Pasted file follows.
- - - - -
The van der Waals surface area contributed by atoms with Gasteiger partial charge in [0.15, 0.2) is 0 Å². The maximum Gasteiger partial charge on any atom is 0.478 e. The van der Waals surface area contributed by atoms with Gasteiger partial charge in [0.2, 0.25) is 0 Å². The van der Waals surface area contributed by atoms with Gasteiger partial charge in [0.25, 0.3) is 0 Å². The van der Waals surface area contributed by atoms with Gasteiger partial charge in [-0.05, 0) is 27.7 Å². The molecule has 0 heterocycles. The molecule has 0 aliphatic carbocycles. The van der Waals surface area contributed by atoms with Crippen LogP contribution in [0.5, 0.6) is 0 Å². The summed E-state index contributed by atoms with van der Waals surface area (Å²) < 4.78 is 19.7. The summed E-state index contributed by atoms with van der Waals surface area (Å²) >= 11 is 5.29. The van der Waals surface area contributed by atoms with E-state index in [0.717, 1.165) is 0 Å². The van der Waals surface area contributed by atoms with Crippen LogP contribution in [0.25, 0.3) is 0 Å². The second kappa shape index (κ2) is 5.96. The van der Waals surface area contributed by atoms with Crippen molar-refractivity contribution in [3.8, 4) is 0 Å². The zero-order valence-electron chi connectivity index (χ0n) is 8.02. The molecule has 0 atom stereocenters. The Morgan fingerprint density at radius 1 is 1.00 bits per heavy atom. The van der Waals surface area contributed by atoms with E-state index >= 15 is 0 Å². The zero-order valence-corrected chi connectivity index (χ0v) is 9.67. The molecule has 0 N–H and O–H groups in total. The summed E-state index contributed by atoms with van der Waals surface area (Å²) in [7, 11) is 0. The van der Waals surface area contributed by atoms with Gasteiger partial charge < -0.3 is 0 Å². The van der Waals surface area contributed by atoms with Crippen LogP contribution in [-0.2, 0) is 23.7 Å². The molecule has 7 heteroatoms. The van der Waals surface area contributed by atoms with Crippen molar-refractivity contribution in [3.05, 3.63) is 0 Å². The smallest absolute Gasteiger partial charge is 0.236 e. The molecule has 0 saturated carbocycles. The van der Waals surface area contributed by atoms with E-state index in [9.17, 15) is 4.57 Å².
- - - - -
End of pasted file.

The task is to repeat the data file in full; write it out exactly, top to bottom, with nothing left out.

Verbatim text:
The van der Waals surface area contributed by atoms with Gasteiger partial charge in [0.15, 0.2) is 0 Å². The maximum Gasteiger partial charge on any atom is 0.478 e. The van der Waals surface area contributed by atoms with Gasteiger partial charge in [0.2, 0.25) is 0 Å². The van der Waals surface area contributed by atoms with Gasteiger partial charge in [0.25, 0.3) is 0 Å². The van der Waals surface area contributed by atoms with Gasteiger partial charge in [-0.05, 0) is 27.7 Å². The molecule has 0 heterocycles. The molecule has 0 aliphatic carbocycles. The van der Waals surface area contributed by atoms with Crippen LogP contribution in [0.5, 0.6) is 0 Å². The summed E-state index contributed by atoms with van der Waals surface area (Å²) < 4.78 is 19.7. The summed E-state index contributed by atoms with van der Waals surface area (Å²) >= 11 is 5.29. The van der Waals surface area contributed by atoms with E-state index in [0.717, 1.165) is 0 Å². The van der Waals surface area contributed by atoms with Crippen LogP contribution in [0.25, 0.3) is 0 Å². The second kappa shape index (κ2) is 5.96. The van der Waals surface area contributed by atoms with Crippen molar-refractivity contribution in [3.8, 4) is 0 Å². The zero-order valence-electron chi connectivity index (χ0n) is 8.02. The molecule has 0 atom stereocenters. The Morgan fingerprint density at radius 1 is 1.00 bits per heavy atom. The van der Waals surface area contributed by atoms with E-state index >= 15 is 0 Å². The zero-order valence-corrected chi connectivity index (χ0v) is 9.67. The molecule has 0 N–H and O–H groups in total. The summed E-state index contributed by atoms with van der Waals surface area (Å²) in [7, 11) is 0. The van der Waals surface area contributed by atoms with Gasteiger partial charge < -0.3 is 0 Å². The van der Waals surface area contributed by atoms with Crippen LogP contribution in [-0.2, 0) is 23.7 Å². The molecule has 7 heteroatoms. The van der Waals surface area contributed by atoms with Crippen molar-refractivity contribution in [3.05, 3.63) is 0 Å². The smallest absolute Gasteiger partial charge is 0.236 e. The molecule has 0 saturated carbocycles. The van der Waals surface area contributed by atoms with E-state index in [9.17, 15) is 4.57 Å².